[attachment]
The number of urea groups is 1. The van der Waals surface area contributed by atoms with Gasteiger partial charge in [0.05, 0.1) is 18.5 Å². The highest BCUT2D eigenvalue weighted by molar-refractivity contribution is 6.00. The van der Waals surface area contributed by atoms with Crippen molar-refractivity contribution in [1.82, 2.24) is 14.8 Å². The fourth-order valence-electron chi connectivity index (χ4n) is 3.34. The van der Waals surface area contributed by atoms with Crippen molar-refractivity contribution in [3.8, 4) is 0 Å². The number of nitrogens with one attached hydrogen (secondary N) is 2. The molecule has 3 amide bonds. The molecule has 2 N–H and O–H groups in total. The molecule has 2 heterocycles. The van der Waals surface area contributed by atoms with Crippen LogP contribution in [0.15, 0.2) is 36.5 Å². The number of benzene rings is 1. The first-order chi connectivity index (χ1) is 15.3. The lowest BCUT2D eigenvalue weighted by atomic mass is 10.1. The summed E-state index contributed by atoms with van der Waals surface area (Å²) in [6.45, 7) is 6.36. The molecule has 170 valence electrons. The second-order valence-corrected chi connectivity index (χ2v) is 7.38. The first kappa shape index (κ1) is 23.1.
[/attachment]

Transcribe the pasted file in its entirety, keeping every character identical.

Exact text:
The number of urea groups is 1. The van der Waals surface area contributed by atoms with Gasteiger partial charge in [0.05, 0.1) is 18.5 Å². The highest BCUT2D eigenvalue weighted by molar-refractivity contribution is 6.00. The van der Waals surface area contributed by atoms with Crippen molar-refractivity contribution in [1.82, 2.24) is 14.8 Å². The fourth-order valence-electron chi connectivity index (χ4n) is 3.34. The van der Waals surface area contributed by atoms with Crippen molar-refractivity contribution in [3.8, 4) is 0 Å². The number of nitrogens with one attached hydrogen (secondary N) is 2. The molecule has 3 amide bonds. The molecule has 2 N–H and O–H groups in total. The molecule has 2 heterocycles. The van der Waals surface area contributed by atoms with Crippen LogP contribution in [0.15, 0.2) is 36.5 Å². The number of benzene rings is 1. The first-order chi connectivity index (χ1) is 15.3. The lowest BCUT2D eigenvalue weighted by atomic mass is 10.1. The summed E-state index contributed by atoms with van der Waals surface area (Å²) in [6.45, 7) is 6.36. The molecule has 170 valence electrons. The second-order valence-corrected chi connectivity index (χ2v) is 7.38. The first kappa shape index (κ1) is 23.1.